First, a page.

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Portal:Environment

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PleuroziumPiceaBorealForest.JPG


Welcome to the Environment Portal
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Introduction

Land management has preserved the natural characteristics of Hopetoun Falls, Australia while allowing ample access for visitors.

The natural environment encompasses all living and non-living things occurring naturally, meaning in this case not artificial. The term is most often applied to the Earth or some parts of Earth. This environment encompasses the interaction of all living species, climate, weather and natural resources that affect human survival and economic activity. The concept of the natural environment can be distinguished as components:

In contrast to the natural environment is the built environment. In such areas where humans have fundamentally transformed landscapes such as urban settings and agricultural land conversion, the natural environment is greatly modified into a simplified human environment. Even acts which seem less extreme, such as building a mud hut or a photovoltaic system in the desert, the modified environment becomes an artificial one. Though many animals build things to provide a better environment for themselves, they are not human, hence beaver dams, and the works of mound-building termites, are thought of as natural.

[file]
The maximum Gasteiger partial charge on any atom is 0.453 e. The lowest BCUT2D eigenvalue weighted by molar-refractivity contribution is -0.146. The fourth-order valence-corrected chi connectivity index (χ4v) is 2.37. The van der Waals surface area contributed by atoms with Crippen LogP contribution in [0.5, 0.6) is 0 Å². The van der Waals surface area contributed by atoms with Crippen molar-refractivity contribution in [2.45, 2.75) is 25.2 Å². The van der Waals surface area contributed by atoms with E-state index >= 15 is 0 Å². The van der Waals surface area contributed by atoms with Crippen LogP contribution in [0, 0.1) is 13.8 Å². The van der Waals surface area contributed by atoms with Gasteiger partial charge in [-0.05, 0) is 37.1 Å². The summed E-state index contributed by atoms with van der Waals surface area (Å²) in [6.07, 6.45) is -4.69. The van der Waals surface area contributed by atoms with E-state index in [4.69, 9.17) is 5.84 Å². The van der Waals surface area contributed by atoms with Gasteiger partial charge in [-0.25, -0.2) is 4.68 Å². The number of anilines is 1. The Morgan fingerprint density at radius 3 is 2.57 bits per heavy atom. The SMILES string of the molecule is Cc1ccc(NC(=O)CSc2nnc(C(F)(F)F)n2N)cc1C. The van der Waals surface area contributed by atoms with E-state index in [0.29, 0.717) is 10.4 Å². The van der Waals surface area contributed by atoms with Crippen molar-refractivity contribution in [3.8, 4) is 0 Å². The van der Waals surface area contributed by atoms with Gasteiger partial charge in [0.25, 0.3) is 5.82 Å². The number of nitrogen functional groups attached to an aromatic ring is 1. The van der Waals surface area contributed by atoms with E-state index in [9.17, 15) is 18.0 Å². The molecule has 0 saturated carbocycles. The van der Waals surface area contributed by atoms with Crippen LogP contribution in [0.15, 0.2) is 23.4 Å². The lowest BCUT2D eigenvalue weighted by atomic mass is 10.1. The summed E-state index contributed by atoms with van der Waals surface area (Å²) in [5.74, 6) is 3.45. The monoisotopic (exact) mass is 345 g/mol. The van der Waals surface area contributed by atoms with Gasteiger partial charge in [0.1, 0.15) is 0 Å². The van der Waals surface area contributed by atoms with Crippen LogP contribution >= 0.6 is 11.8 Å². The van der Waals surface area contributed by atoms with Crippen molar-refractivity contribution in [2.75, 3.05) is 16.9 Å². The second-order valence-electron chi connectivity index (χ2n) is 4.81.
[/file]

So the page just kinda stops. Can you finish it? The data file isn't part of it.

People seldom find absolutely natural environments on Earth, and naturalness usually varies in a continuum, from 100% natural in one extreme to 0% natural in the other. More precisely, we can consider the different aspects or components of an environment, and see that their degree of naturalness is not uniform. If, for instance, in an agricultural field, the mineralogic composition and the structure of its soil are similar to those of an undisturbed forest soil, but the structure is quite different.

Natural environment is often used as a synonym for habitat, for instance, when we say that the natural environment of giraffes is the savanna. Read more...

A biophysical environment is a biotic and abiotic surrounding of an organism or population, and consequently includes the factors that have an influence in their survival, development, and evolution. A biophysical environment can vary in scale from microscopic to global in extent. It can also be subdivided according to its attributes. Examples include the marine environment, the atmospheric environment and the terrestrial environment. The number of biophysical environments is countless, given that each living organism has its own environment.

The term environment can refer to a singular global environment in relation to humanity, or a local biophysical environment, e.g. the UK's Environment Agency. Read more...